Preterm Birth

The neoGASTRIC trial: Avoiding routine gastric residual volume measurement in neonatal critical care, a multi-centre, randomised controlled trial

Addressing priority 6:  NIHR research in progress.

The neoGASTRIC trial aims to see if premature babies can safely get to full milk feeds more quickly.

Fluids Exclusively Enteral from Day 1 (FEED1)

Addressing priority 6: NIHR research in progress.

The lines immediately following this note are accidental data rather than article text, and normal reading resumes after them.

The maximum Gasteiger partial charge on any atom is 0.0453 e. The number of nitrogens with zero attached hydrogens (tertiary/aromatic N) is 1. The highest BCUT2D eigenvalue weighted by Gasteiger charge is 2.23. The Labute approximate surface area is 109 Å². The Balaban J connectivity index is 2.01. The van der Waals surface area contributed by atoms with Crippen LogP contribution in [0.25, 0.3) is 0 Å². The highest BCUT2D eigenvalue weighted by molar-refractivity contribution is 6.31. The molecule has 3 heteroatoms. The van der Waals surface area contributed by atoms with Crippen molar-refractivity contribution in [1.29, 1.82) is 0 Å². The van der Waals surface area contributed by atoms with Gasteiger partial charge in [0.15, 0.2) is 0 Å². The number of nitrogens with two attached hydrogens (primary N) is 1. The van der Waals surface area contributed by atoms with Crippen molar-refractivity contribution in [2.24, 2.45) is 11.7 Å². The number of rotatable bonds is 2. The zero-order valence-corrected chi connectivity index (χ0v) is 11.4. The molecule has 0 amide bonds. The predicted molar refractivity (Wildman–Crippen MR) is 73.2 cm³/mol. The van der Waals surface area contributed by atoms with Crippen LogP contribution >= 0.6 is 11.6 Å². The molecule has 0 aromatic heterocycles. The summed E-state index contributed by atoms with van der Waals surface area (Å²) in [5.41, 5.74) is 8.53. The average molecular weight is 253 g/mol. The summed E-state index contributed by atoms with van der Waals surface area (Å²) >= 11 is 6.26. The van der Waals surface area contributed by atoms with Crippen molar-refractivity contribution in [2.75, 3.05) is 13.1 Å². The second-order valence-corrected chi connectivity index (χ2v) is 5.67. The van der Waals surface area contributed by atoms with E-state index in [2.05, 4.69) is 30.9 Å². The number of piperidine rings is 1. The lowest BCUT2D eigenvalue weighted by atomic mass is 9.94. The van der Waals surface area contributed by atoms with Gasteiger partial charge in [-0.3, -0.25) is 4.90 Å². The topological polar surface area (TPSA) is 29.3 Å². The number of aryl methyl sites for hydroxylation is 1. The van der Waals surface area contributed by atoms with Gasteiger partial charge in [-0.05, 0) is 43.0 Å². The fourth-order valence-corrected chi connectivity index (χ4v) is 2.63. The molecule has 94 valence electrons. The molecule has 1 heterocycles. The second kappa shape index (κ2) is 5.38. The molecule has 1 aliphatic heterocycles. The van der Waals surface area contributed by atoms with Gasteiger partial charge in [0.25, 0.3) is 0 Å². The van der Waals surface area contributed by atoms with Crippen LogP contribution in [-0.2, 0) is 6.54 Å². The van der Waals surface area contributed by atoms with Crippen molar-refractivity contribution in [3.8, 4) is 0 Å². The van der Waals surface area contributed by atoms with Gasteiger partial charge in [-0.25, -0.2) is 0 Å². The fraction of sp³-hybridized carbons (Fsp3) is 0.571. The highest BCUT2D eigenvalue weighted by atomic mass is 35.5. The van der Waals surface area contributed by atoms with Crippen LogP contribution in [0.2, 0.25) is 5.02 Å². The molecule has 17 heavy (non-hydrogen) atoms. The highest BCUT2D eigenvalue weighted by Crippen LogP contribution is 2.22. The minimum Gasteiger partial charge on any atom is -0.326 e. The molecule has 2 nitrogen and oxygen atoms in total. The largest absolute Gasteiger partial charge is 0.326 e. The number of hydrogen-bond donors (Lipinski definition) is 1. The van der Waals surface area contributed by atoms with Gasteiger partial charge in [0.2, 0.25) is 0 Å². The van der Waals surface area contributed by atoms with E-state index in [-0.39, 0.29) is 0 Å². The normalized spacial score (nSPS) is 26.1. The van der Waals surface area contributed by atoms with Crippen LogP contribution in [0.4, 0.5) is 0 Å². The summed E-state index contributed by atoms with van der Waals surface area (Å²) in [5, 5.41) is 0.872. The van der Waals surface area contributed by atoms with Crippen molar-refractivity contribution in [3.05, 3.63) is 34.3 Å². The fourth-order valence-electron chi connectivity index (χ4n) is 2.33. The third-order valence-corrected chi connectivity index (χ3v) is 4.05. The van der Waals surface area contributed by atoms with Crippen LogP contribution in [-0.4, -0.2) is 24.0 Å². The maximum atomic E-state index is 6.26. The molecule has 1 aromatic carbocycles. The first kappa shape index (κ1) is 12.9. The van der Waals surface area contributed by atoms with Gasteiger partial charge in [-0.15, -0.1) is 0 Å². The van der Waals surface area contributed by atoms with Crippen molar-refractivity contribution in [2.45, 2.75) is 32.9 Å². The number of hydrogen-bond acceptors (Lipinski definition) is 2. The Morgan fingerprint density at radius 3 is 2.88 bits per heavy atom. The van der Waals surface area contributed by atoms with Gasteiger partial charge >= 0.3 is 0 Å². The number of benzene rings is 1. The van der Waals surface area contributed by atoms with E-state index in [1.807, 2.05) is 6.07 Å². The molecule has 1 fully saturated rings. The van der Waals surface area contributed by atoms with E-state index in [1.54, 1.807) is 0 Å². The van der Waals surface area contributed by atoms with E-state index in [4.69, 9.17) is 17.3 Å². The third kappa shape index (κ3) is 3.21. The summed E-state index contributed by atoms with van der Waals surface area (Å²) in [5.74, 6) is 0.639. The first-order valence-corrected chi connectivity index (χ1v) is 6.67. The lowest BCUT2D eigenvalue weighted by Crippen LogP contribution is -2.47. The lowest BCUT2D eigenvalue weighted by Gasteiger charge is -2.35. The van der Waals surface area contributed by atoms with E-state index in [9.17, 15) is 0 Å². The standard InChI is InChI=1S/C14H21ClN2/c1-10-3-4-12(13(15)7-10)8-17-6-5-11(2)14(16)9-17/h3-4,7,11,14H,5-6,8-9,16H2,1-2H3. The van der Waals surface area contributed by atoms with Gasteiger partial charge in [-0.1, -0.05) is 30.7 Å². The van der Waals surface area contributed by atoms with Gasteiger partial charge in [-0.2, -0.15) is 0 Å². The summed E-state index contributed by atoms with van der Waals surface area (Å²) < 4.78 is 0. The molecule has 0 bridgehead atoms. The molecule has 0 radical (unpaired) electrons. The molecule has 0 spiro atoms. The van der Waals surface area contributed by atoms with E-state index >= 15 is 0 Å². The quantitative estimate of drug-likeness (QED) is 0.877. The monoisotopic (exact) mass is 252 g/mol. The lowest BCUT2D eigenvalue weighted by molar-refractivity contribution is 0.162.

Around 12% of preterm infants are born between 30-33 weeks gestation forming 42% of routine admissions to neonatal units. Most are started on intravenous (IV) fluids and milk feeds are slowly introduced via gastric feeding tube. Clinicians are wary of milk feeding due to a potentially life-threatening condition called necrotising enterocolitis (NEC). Evidence suggests that feeding preterm infants earlier and faster does not increase NEC and could reduce the risk of infection and death. Full milk feeding and avoiding of IV fluids may have other benefits: less pain from interventions like IV drips, reduced medicalisation of care, greater parental involvement, and parent-infant bonding. This study investigates the hypothesis that in infants born at 30-33 weeks gestational age, starting full milk feeds from day 1 when compared to current practice of parenteral nutrition/IV fluids with gradual milk feeding will reduce length of hospital stay by 2 days.